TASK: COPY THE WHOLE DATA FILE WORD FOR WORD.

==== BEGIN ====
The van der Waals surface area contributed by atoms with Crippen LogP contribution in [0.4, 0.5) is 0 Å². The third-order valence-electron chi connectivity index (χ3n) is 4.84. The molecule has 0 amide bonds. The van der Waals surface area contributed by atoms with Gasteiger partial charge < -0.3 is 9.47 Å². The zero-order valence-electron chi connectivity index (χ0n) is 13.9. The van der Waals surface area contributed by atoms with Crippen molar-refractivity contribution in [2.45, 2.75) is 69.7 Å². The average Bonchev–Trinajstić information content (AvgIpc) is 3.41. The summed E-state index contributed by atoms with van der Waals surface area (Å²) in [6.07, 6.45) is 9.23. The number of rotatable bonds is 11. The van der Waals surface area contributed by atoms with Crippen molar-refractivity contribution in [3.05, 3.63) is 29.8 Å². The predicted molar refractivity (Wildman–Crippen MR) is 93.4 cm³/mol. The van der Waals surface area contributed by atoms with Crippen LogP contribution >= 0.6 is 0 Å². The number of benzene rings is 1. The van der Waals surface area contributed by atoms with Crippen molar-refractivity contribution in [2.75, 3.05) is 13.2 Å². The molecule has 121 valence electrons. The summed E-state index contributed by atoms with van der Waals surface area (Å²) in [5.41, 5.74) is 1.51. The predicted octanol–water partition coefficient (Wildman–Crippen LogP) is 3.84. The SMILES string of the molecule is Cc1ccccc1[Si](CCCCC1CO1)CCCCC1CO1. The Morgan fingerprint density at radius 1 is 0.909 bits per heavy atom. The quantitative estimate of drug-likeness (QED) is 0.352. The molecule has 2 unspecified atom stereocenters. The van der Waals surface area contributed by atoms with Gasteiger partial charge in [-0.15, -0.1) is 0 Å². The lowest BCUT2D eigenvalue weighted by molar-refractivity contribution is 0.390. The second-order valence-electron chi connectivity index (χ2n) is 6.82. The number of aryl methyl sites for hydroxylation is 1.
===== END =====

The van der Waals surface area contributed by atoms with Crippen LogP contribution in [0.4, 0.5) is 0 Å². The third-order valence-electron chi connectivity index (χ3n) is 4.84. The molecule has 0 amide bonds. The van der Waals surface area contributed by atoms with Gasteiger partial charge < -0.3 is 9.47 Å². The zero-order valence-electron chi connectivity index (χ0n) is 13.9. The van der Waals surface area contributed by atoms with Crippen molar-refractivity contribution in [2.45, 2.75) is 69.7 Å². The average Bonchev–Trinajstić information content (AvgIpc) is 3.41. The summed E-state index contributed by atoms with van der Waals surface area (Å²) in [6.07, 6.45) is 9.23. The number of rotatable bonds is 11. The van der Waals surface area contributed by atoms with Crippen molar-refractivity contribution in [3.05, 3.63) is 29.8 Å². The predicted molar refractivity (Wildman–Crippen MR) is 93.4 cm³/mol. The van der Waals surface area contributed by atoms with Crippen LogP contribution >= 0.6 is 0 Å². The number of benzene rings is 1. The van der Waals surface area contributed by atoms with Crippen molar-refractivity contribution in [2.75, 3.05) is 13.2 Å². The molecule has 121 valence electrons. The summed E-state index contributed by atoms with van der Waals surface area (Å²) in [5.41, 5.74) is 1.51. The predicted octanol–water partition coefficient (Wildman–Crippen LogP) is 3.84. The SMILES string of the molecule is Cc1ccccc1[Si](CCCCC1CO1)CCCCC1CO1. The Morgan fingerprint density at radius 1 is 0.909 bits per heavy atom. The quantitative estimate of drug-likeness (QED) is 0.352. The molecule has 2 unspecified atom stereocenters. The van der Waals surface area contributed by atoms with Gasteiger partial charge in [-0.15, -0.1) is 0 Å². The lowest BCUT2D eigenvalue weighted by molar-refractivity contribution is 0.390. The second-order valence-electron chi connectivity index (χ2n) is 6.82. The number of aryl methyl sites for hydroxylation is 1.